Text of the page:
And to realize what a joke the tramp's nonsense is, let us observe it again in another light. If the evil god is at all evil, and yet he seizes the good men from the good God and the just ones from the just God and does not seize only his own, then the evil god will turn out not to be evil—desiring the good and claiming them at law, because they are better.  And if, besides, he judges his own and exacts a penalty from wrongdoers, this judge of evil men cannot be evil after all.

And Marcion's thesis will turn out to be self-refuting in every way.  But again, tell me, how did the three principles come to be? And who was it that set a boundary for them? If each is enclosed in its own space, then these three, which are enclosed in certain places that contain them, cannot be considered perfect. The thing that contains each one must be greater than the thing that is contained. And the thing that is contained can no longer be called 'God' but rather, the boundary which contains it must (be so called).  But even if, when they met, each one was allotted its own place by concession and, being in its own place, no principle crowds or encroaches on another, the principles cannot be opposed to each other, and none of them can be considered evil. They mind their own business in a just, calm and tranquil fashion, and do not try to overstep.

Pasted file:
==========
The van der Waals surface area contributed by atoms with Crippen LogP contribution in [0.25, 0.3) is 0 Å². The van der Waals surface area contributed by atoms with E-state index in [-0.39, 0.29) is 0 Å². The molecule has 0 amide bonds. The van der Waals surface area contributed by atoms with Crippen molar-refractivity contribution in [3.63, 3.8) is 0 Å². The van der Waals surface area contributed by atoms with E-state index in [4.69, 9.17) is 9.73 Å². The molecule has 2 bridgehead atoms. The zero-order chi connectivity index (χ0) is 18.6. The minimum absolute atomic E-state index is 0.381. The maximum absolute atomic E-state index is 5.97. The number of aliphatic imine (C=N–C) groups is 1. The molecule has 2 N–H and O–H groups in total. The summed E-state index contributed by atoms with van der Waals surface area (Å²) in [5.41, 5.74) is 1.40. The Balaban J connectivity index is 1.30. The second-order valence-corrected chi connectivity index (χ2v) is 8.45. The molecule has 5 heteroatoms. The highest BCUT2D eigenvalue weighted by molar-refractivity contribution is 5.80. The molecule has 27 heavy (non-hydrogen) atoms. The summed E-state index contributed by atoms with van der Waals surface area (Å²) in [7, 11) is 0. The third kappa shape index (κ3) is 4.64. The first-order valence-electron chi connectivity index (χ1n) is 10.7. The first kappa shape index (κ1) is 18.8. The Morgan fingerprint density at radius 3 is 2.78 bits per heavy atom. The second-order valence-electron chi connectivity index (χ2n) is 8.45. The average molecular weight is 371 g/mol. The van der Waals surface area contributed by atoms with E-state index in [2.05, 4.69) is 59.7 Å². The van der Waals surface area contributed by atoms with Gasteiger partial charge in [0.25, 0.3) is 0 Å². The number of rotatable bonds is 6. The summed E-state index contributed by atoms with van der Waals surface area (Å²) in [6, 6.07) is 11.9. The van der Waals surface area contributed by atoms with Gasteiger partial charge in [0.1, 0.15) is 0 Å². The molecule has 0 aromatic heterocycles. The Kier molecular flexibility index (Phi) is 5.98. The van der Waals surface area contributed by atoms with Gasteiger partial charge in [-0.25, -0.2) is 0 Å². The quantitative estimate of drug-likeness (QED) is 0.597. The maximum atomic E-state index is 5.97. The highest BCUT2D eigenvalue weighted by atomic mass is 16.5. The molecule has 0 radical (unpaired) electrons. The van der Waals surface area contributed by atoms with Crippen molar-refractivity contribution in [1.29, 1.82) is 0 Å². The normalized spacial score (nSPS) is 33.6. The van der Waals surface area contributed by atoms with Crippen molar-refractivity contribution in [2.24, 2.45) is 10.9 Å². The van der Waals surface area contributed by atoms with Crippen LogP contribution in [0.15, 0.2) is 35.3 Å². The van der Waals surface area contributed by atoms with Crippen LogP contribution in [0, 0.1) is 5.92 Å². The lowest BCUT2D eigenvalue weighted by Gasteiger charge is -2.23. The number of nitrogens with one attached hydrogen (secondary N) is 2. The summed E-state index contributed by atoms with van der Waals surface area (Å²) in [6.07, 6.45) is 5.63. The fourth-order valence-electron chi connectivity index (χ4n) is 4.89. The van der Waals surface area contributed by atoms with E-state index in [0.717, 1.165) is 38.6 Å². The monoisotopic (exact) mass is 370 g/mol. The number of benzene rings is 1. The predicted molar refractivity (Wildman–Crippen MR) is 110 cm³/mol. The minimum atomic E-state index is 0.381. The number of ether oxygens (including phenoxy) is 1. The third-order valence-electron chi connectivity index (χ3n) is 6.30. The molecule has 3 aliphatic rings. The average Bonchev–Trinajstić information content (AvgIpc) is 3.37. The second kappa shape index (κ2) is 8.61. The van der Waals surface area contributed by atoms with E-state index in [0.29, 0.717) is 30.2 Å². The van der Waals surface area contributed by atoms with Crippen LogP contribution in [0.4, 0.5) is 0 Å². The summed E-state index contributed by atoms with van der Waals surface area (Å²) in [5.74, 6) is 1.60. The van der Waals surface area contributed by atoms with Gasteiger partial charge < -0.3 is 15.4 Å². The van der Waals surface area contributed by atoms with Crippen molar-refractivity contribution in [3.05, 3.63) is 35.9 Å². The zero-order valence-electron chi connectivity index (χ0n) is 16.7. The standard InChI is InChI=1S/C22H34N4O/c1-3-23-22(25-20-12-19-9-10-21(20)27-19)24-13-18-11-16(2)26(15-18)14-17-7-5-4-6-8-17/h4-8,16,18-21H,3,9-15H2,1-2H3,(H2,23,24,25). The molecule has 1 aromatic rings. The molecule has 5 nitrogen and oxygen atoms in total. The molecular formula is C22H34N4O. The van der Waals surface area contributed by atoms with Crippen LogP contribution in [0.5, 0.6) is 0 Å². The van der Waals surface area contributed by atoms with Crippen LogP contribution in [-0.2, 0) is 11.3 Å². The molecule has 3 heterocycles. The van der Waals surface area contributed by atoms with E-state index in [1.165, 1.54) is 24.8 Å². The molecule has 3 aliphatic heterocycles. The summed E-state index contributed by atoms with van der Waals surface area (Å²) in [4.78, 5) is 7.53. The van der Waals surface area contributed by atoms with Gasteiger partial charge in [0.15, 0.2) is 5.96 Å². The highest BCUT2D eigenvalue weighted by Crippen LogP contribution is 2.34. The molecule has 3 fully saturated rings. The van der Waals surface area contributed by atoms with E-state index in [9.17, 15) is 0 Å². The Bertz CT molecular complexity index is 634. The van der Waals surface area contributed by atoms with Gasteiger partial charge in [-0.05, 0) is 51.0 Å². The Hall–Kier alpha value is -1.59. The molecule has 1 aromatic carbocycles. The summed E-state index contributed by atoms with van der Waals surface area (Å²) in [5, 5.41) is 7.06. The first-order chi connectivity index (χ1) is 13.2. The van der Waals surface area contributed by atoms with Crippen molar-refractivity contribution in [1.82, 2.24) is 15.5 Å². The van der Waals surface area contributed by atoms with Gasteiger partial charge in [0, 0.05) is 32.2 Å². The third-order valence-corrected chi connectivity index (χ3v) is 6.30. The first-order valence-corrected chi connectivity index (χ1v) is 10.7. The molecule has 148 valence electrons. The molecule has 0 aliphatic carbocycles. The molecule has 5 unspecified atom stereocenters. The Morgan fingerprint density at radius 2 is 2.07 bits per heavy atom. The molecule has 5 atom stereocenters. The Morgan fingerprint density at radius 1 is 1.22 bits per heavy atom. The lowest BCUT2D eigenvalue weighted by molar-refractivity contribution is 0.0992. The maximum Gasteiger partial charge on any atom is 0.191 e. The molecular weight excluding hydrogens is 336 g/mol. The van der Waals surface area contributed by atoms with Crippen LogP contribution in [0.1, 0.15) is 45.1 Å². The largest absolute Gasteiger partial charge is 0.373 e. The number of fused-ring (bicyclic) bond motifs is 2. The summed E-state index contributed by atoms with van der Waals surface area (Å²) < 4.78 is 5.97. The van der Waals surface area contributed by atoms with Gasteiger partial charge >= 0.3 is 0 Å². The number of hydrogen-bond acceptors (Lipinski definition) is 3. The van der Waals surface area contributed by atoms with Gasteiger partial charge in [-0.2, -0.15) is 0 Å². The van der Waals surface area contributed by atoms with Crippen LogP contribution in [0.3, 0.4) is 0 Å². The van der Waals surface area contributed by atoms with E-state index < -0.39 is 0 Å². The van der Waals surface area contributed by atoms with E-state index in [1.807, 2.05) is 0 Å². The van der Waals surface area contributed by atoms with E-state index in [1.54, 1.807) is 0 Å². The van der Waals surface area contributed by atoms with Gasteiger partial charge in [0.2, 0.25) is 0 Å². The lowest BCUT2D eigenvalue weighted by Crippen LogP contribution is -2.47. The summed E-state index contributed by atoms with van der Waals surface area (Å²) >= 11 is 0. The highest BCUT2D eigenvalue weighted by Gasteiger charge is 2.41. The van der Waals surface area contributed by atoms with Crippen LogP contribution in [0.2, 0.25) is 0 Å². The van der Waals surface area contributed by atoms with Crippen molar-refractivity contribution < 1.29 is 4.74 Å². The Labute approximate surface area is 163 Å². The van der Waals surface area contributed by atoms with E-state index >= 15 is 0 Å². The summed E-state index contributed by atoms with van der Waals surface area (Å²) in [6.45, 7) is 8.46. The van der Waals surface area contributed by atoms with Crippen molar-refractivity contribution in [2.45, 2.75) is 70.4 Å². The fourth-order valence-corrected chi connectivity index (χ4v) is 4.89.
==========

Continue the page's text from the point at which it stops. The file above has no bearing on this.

But if the evil god is overpowered, coerced and oppressed by the God on high although he has received his allotment and is in his own place, and no part of this place belongs to the God on high nor has anything here, I mean in the evil god's territory, been created by him—the God on high will turn out to be the more tyrannical, certainly not 'good,' since he sent his own Son, or Christ, to take what belonged to someone else. And where is the boundary which, according to the tramp's statement of his thesis, separates the three first principles? We shall need a fourth of some kind, abler and wiser than the three and an expert surveyor, who assigned its limits to each and made peace between the three, so that they would not quarrel or send anyone into each other's realms.